Computational aeroacoustics including fluid-structure-coupling
with the finite element and the Lattice Boltzmann Method

Siemens AG, Munich, Germany

In this presentation a bidirectional coupling procedure, enabling the calculation of aeroacoustic phenomena in connection with coupled effects that can occur if structure and fluid influence each other mutually, is discussed. The approach is useful to describe problems typically occurring e.g. in the area of aviation and railway, in devices containing fans like computers or household appliances, or in pipes or HVAC systems. Fluid flows can lead to sound generation often experienced as disagreeable, at the same time exiting vibrations of structures. Examples for such vibrating structures, in turn generating sound themselves, are i.e. pipe walls or components outside cars, trains or airplanes (like mirrors, antennas, pantographs).
Both flow and structure, as well as the interaction between them are to be considered. For the computation of the structural behavior, the finite element method was applied, calculating vibrations caused by fluctuating flow pressures acting onto the surfaces. On the fluid side, instead of so-called "classical CFD", where a macroscopic model is used by solving the discretized Navier-Stokes equations, an alternative approach was chosen : the lattice-Boltzmann method, a ’mesoscopic’ formulation based on a strongly simplified kinetic theory and likewise approximating the Navier-Stokes equations, enables time explicit and very fast computation of compressible flows. As it is also able to represent acoustic wave propagation, enabling the concurrent approximation of flow and acoustic field, it was considered as extremely suitable for the purpose.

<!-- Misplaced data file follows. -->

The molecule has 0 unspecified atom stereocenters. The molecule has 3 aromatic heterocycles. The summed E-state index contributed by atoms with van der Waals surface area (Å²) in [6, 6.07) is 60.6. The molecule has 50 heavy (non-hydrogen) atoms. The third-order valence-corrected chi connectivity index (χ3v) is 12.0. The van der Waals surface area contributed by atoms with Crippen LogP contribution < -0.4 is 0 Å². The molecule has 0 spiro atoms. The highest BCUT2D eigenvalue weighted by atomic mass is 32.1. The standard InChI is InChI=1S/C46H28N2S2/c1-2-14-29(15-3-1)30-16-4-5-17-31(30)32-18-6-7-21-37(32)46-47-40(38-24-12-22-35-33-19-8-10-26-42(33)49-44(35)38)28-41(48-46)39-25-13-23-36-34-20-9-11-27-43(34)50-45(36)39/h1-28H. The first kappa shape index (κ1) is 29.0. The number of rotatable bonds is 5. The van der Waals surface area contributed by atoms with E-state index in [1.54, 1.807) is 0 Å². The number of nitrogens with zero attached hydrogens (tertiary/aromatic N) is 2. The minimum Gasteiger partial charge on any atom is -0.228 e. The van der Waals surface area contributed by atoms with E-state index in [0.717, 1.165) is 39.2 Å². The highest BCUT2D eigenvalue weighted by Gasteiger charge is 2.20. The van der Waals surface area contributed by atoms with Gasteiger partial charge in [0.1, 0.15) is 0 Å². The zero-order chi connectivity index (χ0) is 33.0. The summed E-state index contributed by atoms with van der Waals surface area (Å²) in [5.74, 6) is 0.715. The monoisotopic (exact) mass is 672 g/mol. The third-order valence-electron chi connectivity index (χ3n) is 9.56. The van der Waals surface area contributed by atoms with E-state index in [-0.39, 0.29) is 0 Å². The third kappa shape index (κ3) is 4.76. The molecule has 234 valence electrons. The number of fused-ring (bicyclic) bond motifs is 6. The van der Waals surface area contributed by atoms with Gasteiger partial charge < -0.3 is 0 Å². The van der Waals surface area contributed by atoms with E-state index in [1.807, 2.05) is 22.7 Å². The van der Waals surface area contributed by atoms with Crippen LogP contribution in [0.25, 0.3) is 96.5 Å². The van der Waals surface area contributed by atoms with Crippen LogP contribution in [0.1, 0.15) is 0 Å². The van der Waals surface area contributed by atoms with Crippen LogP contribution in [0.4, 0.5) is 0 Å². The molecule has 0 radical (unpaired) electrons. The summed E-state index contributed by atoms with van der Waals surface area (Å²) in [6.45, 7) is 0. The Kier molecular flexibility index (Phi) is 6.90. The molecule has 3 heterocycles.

It was decided to use commercially available programs both for the finite element part (ANSYS) and the Lattice Boltzmann part (ExaPowerflow) of the calculations in order to benefit from the large number of possibilities offered by this software packages. A special coupling routine was developed, that provides interfaces for the bidirectional exchange of result data, considering the typical differences between CFD grids and finite element meshes and controlling time step sizes as well as result output etc. Coupled computations have been performed for theoretical models like flows around certain obstacles (i.e. bars or cylinders, causing the well-known "von Kármàn vortex streets" or harmonic eddy separation as sources of sound). Furthermore, to demonstrate the suitability of the method for more complex models, representative industrial problems were examined.

Laboratoire de Mécanique des Structures et des Systèmes Couplés - LMSSC